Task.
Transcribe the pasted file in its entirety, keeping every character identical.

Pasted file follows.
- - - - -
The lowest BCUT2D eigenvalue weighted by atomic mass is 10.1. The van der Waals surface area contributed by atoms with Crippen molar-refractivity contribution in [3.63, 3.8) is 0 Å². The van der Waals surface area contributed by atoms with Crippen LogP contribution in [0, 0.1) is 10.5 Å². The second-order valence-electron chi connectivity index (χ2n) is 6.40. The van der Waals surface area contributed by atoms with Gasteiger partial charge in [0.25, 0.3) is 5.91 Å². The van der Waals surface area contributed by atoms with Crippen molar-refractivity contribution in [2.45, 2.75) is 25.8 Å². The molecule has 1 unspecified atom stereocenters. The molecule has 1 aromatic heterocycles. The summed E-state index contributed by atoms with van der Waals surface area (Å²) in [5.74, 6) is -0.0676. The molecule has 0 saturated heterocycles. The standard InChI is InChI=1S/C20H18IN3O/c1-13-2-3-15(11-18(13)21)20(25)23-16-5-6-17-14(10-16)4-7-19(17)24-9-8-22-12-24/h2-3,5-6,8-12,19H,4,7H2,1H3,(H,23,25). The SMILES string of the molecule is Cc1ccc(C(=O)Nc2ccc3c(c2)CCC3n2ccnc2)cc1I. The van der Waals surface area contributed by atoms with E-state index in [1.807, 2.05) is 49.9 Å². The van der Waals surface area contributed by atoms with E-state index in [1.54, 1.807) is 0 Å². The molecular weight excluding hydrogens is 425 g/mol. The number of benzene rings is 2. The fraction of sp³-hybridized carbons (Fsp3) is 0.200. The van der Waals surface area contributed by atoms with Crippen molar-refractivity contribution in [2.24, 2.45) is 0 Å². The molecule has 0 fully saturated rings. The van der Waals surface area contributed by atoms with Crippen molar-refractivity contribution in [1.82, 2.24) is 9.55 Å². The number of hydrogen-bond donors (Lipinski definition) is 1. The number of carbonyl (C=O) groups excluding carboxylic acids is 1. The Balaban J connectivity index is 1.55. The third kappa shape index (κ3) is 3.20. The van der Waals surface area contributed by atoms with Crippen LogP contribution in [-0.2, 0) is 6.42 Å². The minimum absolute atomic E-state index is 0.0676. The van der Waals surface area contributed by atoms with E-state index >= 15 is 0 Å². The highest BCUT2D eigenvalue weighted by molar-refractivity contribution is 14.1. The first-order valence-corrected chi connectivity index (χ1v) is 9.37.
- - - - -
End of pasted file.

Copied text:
The lowest BCUT2D eigenvalue weighted by atomic mass is 10.1. The van der Waals surface area contributed by atoms with Crippen molar-refractivity contribution in [3.63, 3.8) is 0 Å². The van der Waals surface area contributed by atoms with Crippen LogP contribution in [0, 0.1) is 10.5 Å². The second-order valence-electron chi connectivity index (χ2n) is 6.40. The van der Waals surface area contributed by atoms with Gasteiger partial charge in [0.25, 0.3) is 5.91 Å². The van der Waals surface area contributed by atoms with Crippen molar-refractivity contribution in [2.45, 2.75) is 25.8 Å². The molecule has 1 unspecified atom stereocenters. The molecule has 1 aromatic heterocycles. The summed E-state index contributed by atoms with van der Waals surface area (Å²) in [5.74, 6) is -0.0676. The molecule has 0 saturated heterocycles. The standard InChI is InChI=1S/C20H18IN3O/c1-13-2-3-15(11-18(13)21)20(25)23-16-5-6-17-14(10-16)4-7-19(17)24-9-8-22-12-24/h2-3,5-6,8-12,19H,4,7H2,1H3,(H,23,25). The SMILES string of the molecule is Cc1ccc(C(=O)Nc2ccc3c(c2)CCC3n2ccnc2)cc1I. The van der Waals surface area contributed by atoms with E-state index in [1.807, 2.05) is 49.9 Å². The van der Waals surface area contributed by atoms with E-state index in [1.54, 1.807) is 0 Å². The molecular weight excluding hydrogens is 425 g/mol. The number of benzene rings is 2. The fraction of sp³-hybridized carbons (Fsp3) is 0.200. The van der Waals surface area contributed by atoms with Crippen molar-refractivity contribution in [2.24, 2.45) is 0 Å². The molecule has 0 fully saturated rings. The van der Waals surface area contributed by atoms with Crippen molar-refractivity contribution in [1.82, 2.24) is 9.55 Å². The number of hydrogen-bond donors (Lipinski definition) is 1. The number of carbonyl (C=O) groups excluding carboxylic acids is 1. The Balaban J connectivity index is 1.55. The third kappa shape index (κ3) is 3.20. The van der Waals surface area contributed by atoms with Crippen LogP contribution in [-0.2, 0) is 6.42 Å². The minimum absolute atomic E-state index is 0.0676. The van der Waals surface area contributed by atoms with E-state index >= 15 is 0 Å². The highest BCUT2D eigenvalue weighted by molar-refractivity contribution is 14.1. The first-order valence-corrected chi connectivity index (χ1v) is 9.37.